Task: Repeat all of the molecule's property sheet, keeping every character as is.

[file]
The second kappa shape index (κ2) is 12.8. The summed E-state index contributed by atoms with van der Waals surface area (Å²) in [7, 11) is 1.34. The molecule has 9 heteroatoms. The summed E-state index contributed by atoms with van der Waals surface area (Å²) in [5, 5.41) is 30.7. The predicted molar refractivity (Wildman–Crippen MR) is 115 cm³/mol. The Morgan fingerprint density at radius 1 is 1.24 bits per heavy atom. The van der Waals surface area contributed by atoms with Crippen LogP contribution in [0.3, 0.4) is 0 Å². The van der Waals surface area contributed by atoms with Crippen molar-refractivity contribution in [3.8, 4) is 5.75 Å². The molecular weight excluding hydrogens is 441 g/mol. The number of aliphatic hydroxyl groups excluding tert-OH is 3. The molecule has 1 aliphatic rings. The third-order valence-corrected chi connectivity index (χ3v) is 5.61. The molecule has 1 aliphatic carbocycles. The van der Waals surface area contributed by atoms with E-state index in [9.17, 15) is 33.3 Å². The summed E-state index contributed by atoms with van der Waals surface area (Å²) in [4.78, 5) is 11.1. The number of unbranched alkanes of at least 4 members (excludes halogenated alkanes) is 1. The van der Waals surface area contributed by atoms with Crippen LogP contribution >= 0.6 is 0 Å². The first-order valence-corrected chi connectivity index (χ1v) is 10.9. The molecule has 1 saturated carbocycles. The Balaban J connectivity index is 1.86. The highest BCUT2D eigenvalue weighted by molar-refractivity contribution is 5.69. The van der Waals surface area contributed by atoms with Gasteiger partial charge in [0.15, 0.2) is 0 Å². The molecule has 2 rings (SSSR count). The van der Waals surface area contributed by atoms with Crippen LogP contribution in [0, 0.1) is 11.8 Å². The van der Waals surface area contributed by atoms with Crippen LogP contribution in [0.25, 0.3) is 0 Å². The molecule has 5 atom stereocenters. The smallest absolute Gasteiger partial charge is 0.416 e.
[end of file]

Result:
The second kappa shape index (κ2) is 12.8. The summed E-state index contributed by atoms with van der Waals surface area (Å²) in [7, 11) is 1.34. The molecule has 9 heteroatoms. The summed E-state index contributed by atoms with van der Waals surface area (Å²) in [5, 5.41) is 30.7. The predicted molar refractivity (Wildman–Crippen MR) is 115 cm³/mol. The Morgan fingerprint density at radius 1 is 1.24 bits per heavy atom. The van der Waals surface area contributed by atoms with Crippen LogP contribution in [0.3, 0.4) is 0 Å². The van der Waals surface area contributed by atoms with Crippen molar-refractivity contribution in [3.8, 4) is 5.75 Å². The molecular weight excluding hydrogens is 441 g/mol. The number of aliphatic hydroxyl groups excluding tert-OH is 3. The molecule has 1 aliphatic rings. The third-order valence-corrected chi connectivity index (χ3v) is 5.61. The molecule has 1 aliphatic carbocycles. The van der Waals surface area contributed by atoms with E-state index in [9.17, 15) is 33.3 Å². The summed E-state index contributed by atoms with van der Waals surface area (Å²) in [4.78, 5) is 11.1. The number of unbranched alkanes of at least 4 members (excludes halogenated alkanes) is 1. The van der Waals surface area contributed by atoms with Crippen LogP contribution >= 0.6 is 0 Å². The first-order valence-corrected chi connectivity index (χ1v) is 10.9. The molecule has 1 saturated carbocycles. The Balaban J connectivity index is 1.86. The highest BCUT2D eigenvalue weighted by molar-refractivity contribution is 5.69. The van der Waals surface area contributed by atoms with Gasteiger partial charge in [0.15, 0.2) is 0 Å². The molecule has 2 rings (SSSR count). The van der Waals surface area contributed by atoms with Crippen LogP contribution in [0, 0.1) is 11.8 Å². The van der Waals surface area contributed by atoms with Crippen LogP contribution in [0.25, 0.3) is 0 Å². The molecule has 5 atom stereocenters. The smallest absolute Gasteiger partial charge is 0.416 e.